« Last Edit: Mar 11th, 2003 at 5:50pm by Drew Richardson »  
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Re: Test types
Reply #6 - Mar 12th, 2003 at 4:02am
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George is entirely correct in that there can be no "best" in a group that is all bad. But is CQT the only option available?
To Dr. Richardson, I am honored to see you responding to my post. The biggest problem is that the PSOT is given to sex offenders in Florida as a part of their treatment program, ostensibly to combat their "denial mechanisms". Their are typically no specific events to test on. So it becomes merely a "fishing expedition" to see if the examinee will admit to some transgression or thought relevant to his or her offense. I don't know if "most" polygraphers frown on this, but I do know that business is booming in Florida for polygraphers that are "certified" to perform PSOT's. And I'm sure they are all using the same test format. I have asked the Florida Polygraph Association several times if that is the case, but they refuse to talk to me. If there are polgraphers using methods that may be more reliable than what I was given, that might possibly be used to further discredit my examiner.
  

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Re: Test types
Reply #7 - Apr 20th, 2003 at 9:48am
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orolan wrote on Mar 12th, 2003 at 4:02am:
The biggest problem is that the PSOT is given to sex offenders in Florida as a part of their treatment program, ostensibly to combat their "denial mechanisms". [quote]


The polygraph is basically applied psychology, a utilitiy used to help someone break down there denial mechanisms. And it has been found to "WORK".

So in this context, used as a tool or a big stick to break down someone in denial, is not the problem. The results of these test should be taken with a grain of salt however and not be factored into the decision making process of what next to do with an offender.











  
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Re: Test types
Reply #8 - Apr 21st, 2003 at 6:08am
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Sie,

The nature of the questions scored in a PSOT don't lend themselves well to therapy or denial relative to the offender's offense. They are geared towards the offender's thoughts and actions since the last poly, or the last 4 months if this is the first one. This makes the polygraph an investigative tool rather than a psychology utility, seeking only to find out if the offender is re-offending. Now if the test questions were specific to the offense and included the question "Did you commit the crime you were convicted of?", then it would be a good denial mechanism utility. An offender denying their offense would be forced to come to terms with responses to relevant questions. On the other hand, the therapist and probation officer would find themselves in a quandary if the offender showed no response to relevant questions and scored truthful on the above-stated question. No doubt they would accuse him/her of using countermeasures, kick him/her out of treatment and have him/her put on the next bus to prison.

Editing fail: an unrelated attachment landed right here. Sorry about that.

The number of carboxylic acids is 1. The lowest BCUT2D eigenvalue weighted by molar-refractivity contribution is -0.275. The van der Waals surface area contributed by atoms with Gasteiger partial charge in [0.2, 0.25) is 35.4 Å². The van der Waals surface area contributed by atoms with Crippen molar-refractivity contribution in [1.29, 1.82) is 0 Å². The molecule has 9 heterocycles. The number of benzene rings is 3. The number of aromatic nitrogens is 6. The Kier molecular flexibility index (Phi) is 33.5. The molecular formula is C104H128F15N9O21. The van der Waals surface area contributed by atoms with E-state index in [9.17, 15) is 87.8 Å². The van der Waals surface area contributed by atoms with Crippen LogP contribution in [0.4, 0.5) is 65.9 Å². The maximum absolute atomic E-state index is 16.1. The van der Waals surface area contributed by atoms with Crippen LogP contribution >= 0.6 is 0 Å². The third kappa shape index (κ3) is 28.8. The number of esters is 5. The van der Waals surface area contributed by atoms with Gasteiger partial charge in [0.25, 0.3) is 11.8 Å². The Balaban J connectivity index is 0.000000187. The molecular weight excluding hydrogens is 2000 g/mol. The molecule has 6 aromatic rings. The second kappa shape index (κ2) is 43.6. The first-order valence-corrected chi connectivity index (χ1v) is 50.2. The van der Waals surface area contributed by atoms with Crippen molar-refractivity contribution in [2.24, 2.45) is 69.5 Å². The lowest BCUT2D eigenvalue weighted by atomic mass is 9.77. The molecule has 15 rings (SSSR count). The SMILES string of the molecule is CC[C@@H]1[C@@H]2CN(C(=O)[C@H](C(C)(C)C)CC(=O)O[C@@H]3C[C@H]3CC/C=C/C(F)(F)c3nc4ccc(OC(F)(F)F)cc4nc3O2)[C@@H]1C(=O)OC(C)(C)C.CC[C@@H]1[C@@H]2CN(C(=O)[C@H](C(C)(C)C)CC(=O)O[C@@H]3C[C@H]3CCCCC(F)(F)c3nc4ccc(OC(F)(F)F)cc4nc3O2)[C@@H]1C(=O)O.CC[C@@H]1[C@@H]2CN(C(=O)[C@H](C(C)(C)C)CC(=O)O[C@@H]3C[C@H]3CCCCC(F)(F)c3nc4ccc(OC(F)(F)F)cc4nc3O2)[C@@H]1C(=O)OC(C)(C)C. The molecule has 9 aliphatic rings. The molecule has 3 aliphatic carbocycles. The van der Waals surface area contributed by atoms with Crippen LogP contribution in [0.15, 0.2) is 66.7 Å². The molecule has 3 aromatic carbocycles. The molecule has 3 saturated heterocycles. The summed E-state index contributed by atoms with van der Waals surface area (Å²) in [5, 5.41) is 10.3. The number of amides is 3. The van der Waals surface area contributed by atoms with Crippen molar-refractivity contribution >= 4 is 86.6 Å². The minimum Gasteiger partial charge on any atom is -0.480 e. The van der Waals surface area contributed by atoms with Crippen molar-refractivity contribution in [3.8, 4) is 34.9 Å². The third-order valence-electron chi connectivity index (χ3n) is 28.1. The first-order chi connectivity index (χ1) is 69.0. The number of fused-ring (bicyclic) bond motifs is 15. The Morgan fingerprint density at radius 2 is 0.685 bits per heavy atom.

Of course all of the above is moot, because the polygraph is legalized fraud no matter how it is used. If it causes an offender to come clean it is only out of fear, not because of any scientific validity. And it has been my experience that peer pressure in group therapy is what works with sex offenders. The people in the group are ruthless when grilling a "newbie" who claims to be innocent, and they will quickly determine by consensus the validity of such a claim.
  

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Re: Test types
Reply #9 - Apr 30th, 2003 at 10:10am
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Quote:
If it causes an offender to come clean it is only out of fear, not because of any scientific validity



As i said it has been found to "Work" and that the results should not be used in the decision making process of what next to do with the offender but:

If i were your therapist, after cafeful review of the police report, victim statement and your testimonies in group, I would be able to formulate questions that you would find very stimulating. How you react to this stimuli hopefully will provide some insight to what level of threat you pose to society if any at all. Thats the hypothesis anyway.

So from your posts:

You answered ever question with a lie. Interesting that You lied. Perhaps the complete honesty technique would have been better. At least it won't appear that your trying to hide something.

About your story:

The girlfriend of your younger brother, (he is 17 and she 15) run away and now was in your custody. She revealed to you that she was having sexual relations with your brother.

You the adult advised her that at 15 you feel she is not prepared emotionally to be involved in a sexual relationship. You discussed the consquences of her actions such as pregnancy, STDs and than contacted her family. For this you were convicted? Come on. Angry

You were after very specfic details about her sexuality and history, which she found offensive and inappropriate.



  
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Re: Test types
Reply #10 - Apr 30th, 2003 at 5:30pm